“WOW! Did you see that uppercut?” the commentator shrieks as the fighter, scarred and hulking, evades his opponent’s torpedo-like legs and drills his fist — his entire body, really — into the challenger’s head. It’s a knockout blow. “That was…that was…” The commentator can’t even find the words to finish his sentence. The victory is an upset.
This isn’t the year’s best boxing match or an explosive mixed–martial arts bout, though — this is the Super Street Fighter II Turbo Asian semi-final qualifying round for Capcom’s Street Fighter 25th anniversary tournament. A video game.
The world’s most beloved fighting game turned 25 this year, and part of Capcom’s blowout birthday bash was a series of tournaments held all around the world. Capcom recently dumped videos of several of the grand finals’ matches onto YouTube, and they are sublime, even if — well, especially if — you didn’t spend a significant chunk of puberty hiding from girls in a dark, musty arcade, hunched over a worn cabinet, the glow of the CRT monitors softly reflecting off the row of tokens perched just above the joystick, staking your claim to take on the reigning champion. (Not that I did that. Nope. Noooooope.)
A pair of commentators cover each match, emoting exactly as if they were watching two real human beings destroy each other’s bodies, flesh and bone working like machinery to pound another person into a limp sack of meat. Yips of “wow!” punctuate perfectly technical-sounding bits of sports commentary — “[he] punishes a hurricane with a standing fierce” — to the point that if you were listening to an audio-only feed, you might be convinced you’re simply hearing a thrilling kickboxing match, albeit with oddly named opponents like WW MCZ Laugh and Poongko. At least until a commentator offers an insight like, “I think the question is whether there’s going to be an ultra cancel after the roundhouse,” and the camera cuts to a pair of sallow, skinny nerds, slouching in between bouts of frantically wagging very phallic knobs as they machine-gun tap on a set of six concave buttons the size of half-dollars.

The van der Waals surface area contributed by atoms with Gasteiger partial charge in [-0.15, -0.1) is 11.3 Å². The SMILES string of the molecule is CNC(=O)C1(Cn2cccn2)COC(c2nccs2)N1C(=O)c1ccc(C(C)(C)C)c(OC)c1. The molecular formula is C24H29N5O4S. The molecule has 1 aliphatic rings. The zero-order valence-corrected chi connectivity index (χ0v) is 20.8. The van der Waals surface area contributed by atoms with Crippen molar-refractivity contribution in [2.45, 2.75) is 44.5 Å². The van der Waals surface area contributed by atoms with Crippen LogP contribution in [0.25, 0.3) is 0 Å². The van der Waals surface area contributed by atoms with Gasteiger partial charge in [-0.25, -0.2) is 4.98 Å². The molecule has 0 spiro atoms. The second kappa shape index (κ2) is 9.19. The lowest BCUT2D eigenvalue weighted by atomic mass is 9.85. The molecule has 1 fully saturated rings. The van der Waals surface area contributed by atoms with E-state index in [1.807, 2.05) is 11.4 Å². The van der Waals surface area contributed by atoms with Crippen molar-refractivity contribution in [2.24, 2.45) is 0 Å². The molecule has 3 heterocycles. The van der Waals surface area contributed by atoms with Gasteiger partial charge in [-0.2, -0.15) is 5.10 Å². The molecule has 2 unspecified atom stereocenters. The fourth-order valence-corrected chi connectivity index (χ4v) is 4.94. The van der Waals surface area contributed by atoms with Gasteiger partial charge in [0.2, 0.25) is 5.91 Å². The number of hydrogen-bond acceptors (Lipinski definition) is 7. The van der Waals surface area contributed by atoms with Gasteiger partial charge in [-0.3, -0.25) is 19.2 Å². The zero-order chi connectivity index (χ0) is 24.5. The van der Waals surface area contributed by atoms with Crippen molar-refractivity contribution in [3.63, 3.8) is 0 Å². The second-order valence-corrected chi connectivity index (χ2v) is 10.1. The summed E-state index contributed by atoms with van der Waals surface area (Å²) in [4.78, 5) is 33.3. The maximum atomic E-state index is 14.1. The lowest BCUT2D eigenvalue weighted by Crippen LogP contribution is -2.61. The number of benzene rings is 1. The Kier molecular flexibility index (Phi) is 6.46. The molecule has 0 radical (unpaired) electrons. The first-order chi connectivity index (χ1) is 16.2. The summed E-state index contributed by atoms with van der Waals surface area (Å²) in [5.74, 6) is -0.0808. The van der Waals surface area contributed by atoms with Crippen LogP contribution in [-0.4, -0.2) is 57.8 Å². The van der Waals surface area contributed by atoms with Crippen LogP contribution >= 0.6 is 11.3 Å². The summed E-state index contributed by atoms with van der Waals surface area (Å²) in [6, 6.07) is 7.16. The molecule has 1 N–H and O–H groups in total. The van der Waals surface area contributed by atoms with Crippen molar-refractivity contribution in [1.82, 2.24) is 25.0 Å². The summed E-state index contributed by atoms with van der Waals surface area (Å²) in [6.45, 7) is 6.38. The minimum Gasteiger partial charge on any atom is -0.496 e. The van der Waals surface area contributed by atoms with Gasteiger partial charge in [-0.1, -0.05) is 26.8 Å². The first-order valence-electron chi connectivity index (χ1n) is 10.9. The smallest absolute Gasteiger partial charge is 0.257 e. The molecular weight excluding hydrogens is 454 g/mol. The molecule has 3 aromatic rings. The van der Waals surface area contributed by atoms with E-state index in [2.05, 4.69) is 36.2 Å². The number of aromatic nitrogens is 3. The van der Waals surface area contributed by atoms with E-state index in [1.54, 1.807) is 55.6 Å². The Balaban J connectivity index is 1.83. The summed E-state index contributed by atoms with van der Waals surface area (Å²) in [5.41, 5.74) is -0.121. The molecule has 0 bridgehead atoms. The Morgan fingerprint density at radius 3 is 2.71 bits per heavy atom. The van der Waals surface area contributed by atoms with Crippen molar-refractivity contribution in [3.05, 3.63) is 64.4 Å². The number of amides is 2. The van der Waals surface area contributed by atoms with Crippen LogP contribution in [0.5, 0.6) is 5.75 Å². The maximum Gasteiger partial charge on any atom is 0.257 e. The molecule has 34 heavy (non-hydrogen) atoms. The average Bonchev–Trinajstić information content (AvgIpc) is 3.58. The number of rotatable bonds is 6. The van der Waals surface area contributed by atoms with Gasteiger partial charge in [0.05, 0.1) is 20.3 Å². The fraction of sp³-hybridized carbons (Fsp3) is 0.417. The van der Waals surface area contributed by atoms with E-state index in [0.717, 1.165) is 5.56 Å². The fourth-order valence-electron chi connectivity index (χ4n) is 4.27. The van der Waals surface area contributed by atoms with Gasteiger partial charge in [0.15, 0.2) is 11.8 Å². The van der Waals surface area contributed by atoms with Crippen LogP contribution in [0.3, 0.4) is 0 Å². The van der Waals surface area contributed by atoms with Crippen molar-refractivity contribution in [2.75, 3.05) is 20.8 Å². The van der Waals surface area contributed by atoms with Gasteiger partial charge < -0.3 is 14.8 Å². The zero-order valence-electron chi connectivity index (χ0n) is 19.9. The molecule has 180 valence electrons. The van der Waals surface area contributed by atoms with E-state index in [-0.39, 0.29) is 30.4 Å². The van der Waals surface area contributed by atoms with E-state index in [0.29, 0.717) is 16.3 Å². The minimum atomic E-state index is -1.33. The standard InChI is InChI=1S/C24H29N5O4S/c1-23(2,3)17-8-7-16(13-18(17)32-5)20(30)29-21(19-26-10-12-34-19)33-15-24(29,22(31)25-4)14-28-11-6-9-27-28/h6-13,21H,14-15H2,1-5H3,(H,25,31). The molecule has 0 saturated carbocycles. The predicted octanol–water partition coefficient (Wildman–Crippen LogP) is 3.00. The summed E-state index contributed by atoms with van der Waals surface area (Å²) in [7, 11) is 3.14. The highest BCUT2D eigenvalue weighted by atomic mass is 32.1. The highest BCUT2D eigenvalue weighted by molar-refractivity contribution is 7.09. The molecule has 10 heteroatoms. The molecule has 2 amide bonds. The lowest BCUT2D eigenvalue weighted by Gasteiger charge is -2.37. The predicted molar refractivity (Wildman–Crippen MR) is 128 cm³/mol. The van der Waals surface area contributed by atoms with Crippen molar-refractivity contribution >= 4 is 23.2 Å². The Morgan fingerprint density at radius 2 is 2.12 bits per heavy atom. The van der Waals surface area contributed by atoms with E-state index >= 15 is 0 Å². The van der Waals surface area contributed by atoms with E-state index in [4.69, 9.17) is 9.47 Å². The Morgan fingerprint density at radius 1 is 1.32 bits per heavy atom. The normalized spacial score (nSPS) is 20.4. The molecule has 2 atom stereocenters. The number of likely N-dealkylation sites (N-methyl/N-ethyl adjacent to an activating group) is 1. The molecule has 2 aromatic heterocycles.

These matches parallel real sports broadcasts in a way that borders on surreal, especially when you consider that some gamers very much want their coordinated button-bashing to be seen on the same level as the athletic events these tournaments are aping. Below are the Grand Finals matches for a handful of Street Fighter titles featured in Capcom’s Street Fighter 25th anniversary tournament — and watching them is well worth your time.
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